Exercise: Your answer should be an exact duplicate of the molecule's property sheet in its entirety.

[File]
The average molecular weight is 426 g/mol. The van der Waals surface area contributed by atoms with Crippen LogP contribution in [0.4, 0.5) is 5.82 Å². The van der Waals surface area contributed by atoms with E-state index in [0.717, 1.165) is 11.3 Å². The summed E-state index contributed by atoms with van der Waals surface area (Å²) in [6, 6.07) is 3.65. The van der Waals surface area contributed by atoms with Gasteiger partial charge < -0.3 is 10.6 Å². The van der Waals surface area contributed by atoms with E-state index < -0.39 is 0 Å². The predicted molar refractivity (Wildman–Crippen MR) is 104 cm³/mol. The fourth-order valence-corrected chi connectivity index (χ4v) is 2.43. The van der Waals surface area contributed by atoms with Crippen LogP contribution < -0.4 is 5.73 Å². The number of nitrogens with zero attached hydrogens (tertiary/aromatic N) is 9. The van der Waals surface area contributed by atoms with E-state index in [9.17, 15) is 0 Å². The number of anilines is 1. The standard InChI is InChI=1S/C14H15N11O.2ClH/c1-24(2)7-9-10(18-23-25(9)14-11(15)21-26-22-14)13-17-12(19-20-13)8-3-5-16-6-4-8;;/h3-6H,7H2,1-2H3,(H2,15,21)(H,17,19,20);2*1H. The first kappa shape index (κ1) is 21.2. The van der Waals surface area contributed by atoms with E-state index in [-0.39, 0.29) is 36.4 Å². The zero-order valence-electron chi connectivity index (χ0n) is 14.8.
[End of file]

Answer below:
The average molecular weight is 426 g/mol. The van der Waals surface area contributed by atoms with Crippen LogP contribution in [0.4, 0.5) is 5.82 Å². The van der Waals surface area contributed by atoms with E-state index in [0.717, 1.165) is 11.3 Å². The summed E-state index contributed by atoms with van der Waals surface area (Å²) in [6, 6.07) is 3.65. The van der Waals surface area contributed by atoms with Gasteiger partial charge < -0.3 is 10.6 Å². The van der Waals surface area contributed by atoms with E-state index < -0.39 is 0 Å². The predicted molar refractivity (Wildman–Crippen MR) is 104 cm³/mol. The fourth-order valence-corrected chi connectivity index (χ4v) is 2.43. The van der Waals surface area contributed by atoms with Crippen LogP contribution < -0.4 is 5.73 Å². The number of nitrogens with zero attached hydrogens (tertiary/aromatic N) is 9. The van der Waals surface area contributed by atoms with E-state index in [9.17, 15) is 0 Å². The number of anilines is 1. The standard InChI is InChI=1S/C14H15N11O.2ClH/c1-24(2)7-9-10(18-23-25(9)14-11(15)21-26-22-14)13-17-12(19-20-13)8-3-5-16-6-4-8;;/h3-6H,7H2,1-2H3,(H2,15,21)(H,17,19,20);2*1H. The first kappa shape index (κ1) is 21.2. The van der Waals surface area contributed by atoms with E-state index in [-0.39, 0.29) is 36.4 Å². The zero-order valence-electron chi connectivity index (χ0n) is 14.8.